- The verdict that a woman’s place is at work is every bit as repressive as saying her place is in the home.
- Women do not have an assigned place. In free societies, they choose where they wish to be.
- Most mainstream economists find that pay disparities are almost entirely the result of women's life preferences
Women do not have an assigned place. In free societies, they choose where they wish to be. For at least 5m women in America, that happens to be in the home as full-time mothers. What is wrong with that? Thanks to the historical success of classical equity feminism, women no longer have to conform to a rigid code about how to live.
In the 1970s, during the early days of the modern feminist revolution, some egalitarians dreamed of a fully androgynous, “gender-integrated” society, where sex roles would disappear. They were not satisfied with equality of opportunity; for them, equality of results was the ideal. That ideal has never been realised. Human nature got in the way. Gender roles persist even under conditions of radical freedom. To give one example, according to a 2009 Pew Research Center survey, “A strong majority of all working mothers (62%) say they would prefer to work part time … An overwhelming majority [of working fathers] (79%) say they prefer full-time work. Only one-in-five say they would choose part-time work.” In the pursuit of happiness, men and women take somewhat different paths.
"When most mainstream economists consider the wage gap, they find that pay disparities are almost entirely the result of women's different life preferences." But the 1970s egalitarians are still with us. They are found in women’s studies departments and the major women’s advocacy groups. For them, the fact that so many seemingly free women give priority to home and family is proof that women remain second-class citizens. Now that overt discrimination is against the law, they blame unseen but powerful forces such as “unconscious bias”, “hostile climates” and “internalised oppression” for women’s choices. “Persistent stereotypes”, says the National Organization for Women, “steer women and men toward different education, training and career paths.” Other, more straightforward explanations—such as the possibility that the sexes, taken as groups, are different—are ruled out a priori.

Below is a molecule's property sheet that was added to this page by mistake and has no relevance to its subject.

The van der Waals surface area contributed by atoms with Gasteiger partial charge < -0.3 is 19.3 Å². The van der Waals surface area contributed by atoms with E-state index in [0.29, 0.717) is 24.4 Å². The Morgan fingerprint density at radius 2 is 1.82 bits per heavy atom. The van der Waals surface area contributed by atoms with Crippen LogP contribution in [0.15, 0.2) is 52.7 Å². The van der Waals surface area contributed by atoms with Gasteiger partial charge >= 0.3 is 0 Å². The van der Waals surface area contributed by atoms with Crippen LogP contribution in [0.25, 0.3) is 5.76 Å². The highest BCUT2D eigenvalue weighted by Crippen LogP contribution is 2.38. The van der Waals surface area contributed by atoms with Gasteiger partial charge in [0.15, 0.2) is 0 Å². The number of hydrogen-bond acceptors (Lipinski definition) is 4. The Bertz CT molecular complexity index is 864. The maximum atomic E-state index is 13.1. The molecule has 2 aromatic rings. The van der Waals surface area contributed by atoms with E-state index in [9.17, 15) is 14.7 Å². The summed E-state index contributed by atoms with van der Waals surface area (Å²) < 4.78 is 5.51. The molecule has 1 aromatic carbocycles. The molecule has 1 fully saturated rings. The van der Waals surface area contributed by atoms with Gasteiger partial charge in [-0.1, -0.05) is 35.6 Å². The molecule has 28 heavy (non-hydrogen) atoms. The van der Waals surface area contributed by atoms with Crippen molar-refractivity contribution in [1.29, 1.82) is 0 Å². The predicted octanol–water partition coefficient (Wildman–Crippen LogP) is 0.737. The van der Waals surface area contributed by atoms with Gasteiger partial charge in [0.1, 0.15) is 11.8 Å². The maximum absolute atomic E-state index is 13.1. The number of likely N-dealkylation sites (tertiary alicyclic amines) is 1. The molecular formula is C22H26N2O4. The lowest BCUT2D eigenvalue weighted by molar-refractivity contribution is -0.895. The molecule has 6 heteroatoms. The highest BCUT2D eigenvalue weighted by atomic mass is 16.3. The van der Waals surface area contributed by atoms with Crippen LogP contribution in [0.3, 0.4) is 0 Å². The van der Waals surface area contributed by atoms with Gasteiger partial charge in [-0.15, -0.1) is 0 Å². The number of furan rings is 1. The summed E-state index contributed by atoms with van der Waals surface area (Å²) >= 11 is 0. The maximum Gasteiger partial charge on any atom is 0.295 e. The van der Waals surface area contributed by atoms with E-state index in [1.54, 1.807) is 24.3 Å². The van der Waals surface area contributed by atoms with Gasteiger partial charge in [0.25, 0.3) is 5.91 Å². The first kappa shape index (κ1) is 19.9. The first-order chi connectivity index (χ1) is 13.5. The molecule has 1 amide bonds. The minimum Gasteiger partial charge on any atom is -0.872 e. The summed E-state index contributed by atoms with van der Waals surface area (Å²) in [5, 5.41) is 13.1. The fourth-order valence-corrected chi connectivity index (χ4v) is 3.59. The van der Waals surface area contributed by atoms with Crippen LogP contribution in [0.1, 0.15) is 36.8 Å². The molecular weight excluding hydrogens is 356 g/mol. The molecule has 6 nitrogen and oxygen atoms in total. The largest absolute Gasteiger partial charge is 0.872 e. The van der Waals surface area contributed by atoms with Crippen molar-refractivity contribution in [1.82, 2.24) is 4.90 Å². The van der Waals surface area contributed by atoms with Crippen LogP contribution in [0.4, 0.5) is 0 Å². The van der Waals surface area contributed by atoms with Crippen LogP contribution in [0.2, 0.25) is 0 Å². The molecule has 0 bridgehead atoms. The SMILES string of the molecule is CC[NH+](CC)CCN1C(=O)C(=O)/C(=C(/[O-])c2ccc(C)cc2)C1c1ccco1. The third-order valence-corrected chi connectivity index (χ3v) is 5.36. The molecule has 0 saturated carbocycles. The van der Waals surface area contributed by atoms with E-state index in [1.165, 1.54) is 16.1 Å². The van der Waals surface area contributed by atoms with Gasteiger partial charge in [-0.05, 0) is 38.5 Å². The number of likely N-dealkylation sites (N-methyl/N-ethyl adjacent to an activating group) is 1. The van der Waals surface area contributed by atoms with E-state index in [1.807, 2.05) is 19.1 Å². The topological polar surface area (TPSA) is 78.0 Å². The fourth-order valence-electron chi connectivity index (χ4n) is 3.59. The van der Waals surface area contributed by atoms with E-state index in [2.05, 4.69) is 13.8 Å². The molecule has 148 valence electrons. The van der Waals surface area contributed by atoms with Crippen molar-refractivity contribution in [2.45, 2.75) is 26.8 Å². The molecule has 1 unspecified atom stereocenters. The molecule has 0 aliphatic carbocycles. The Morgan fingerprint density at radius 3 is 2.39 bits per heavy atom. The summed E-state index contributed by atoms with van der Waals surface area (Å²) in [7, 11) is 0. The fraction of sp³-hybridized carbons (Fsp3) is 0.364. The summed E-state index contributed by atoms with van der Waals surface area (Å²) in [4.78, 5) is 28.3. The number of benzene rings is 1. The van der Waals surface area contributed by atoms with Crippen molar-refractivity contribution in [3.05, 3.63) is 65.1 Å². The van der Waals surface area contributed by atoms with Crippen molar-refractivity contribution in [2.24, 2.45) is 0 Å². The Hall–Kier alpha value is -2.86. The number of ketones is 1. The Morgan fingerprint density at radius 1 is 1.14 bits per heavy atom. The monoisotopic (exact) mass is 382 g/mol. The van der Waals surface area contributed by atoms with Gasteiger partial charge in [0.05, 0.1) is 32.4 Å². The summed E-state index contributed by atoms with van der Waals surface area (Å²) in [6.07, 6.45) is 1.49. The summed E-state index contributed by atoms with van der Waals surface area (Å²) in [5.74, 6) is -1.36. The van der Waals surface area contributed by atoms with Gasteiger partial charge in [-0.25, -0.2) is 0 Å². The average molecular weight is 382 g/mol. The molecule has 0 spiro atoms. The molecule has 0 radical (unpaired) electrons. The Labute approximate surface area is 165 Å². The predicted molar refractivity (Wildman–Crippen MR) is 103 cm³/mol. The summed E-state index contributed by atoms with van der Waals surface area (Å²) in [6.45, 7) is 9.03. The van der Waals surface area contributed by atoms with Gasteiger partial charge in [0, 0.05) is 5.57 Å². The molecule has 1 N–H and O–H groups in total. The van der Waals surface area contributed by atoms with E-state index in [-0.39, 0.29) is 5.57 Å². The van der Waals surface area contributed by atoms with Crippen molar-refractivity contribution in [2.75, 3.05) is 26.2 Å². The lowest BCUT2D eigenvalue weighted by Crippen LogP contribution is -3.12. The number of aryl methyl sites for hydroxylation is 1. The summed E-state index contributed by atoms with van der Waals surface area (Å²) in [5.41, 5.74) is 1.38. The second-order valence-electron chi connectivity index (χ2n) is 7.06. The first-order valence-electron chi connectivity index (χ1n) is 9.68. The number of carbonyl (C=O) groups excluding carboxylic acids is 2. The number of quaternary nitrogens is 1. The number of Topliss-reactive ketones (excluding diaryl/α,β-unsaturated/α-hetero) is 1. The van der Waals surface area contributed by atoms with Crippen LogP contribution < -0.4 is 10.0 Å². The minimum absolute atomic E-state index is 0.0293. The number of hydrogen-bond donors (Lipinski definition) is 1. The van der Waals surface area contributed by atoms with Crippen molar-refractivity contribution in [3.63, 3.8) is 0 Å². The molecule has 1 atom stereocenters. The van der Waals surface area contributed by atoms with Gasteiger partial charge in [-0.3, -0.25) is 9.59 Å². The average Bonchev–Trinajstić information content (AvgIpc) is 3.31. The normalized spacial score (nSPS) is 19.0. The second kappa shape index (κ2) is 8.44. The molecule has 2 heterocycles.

Hunter College psychologist Virginia Valian offers campus workshops (made possible by a $3.9m grant by the National Science Foundation) in which she explains how illusive “gender schemas” condemn women to the domestic sphere. A gender schema is a socially constructed stereotype about how the sexes differ. Ms Valian says: “In white, Western middle-class society, the gender schema for men includes being capable of independent, autonomous action … The gender schema for women includes being nurturant, expressive, communal, and concerned about others.” To achieve a gender-fair society, Ms Valian urges that we eliminate conventional schemas by breaking the special connection between women and nurture. She concludes, “Egalitarian parents can bring up their children so that both play with dolls and trucks … From the standpoint of equality, nothing is more important.”
That is a hard sell. Even most feminists do not buy the boys-must-play-with-dolls rhetoric any longer. Furthermore, American and British women are among the freest, best-educated and most self-determining people in the world. Their consciousness has been raised. It seems more than a little matronising to suggest they have been manipulated into their life choices. In any case, on what grounds can the egalitarians deny that their own preferences are driven by just another set of internalised dogmas, stereotypes or unconscious schemas?
But what about the pay gap? What about the millions of women who resort to full-time motherhood because of a hostile workplace where they are cheated out of 24% of their salary or forced into low-paying jobs in the “pink ghetto”? These are myths. Many political leaders, journalists and concerned citizens believe them because a relentless women’s lobby spends millions of dollars every year propping them up with incomplete studies. The truth, by contrast, has no lobby.
When most mainstream economists consider the wage gap, they find that pay disparities are almost entirely the result of women's different life preferences—what men and women choose to study in school, where they work, and how they balance their home and career. A thorough 2009 analysis of wage-gap studies, commissioned by the US Department of Labor, looked at more than 50 peer-reviewed papers and concluded that the wage gap “may be almost entirely the result of individual choices being made by both male and female workers”. The women’s groups need to show, not dogmatically assert, that these individual choices are not truly free. And they need to explain why, by contrast, the life choices they promote are the authentic ones—what women truly want, and what will make them happier and more fulfilled.
The verdict that a woman’s place is at work is every bit as repressive as saying her place is in the home.
Christina Hoff Sommers is a resident scholar at AEI.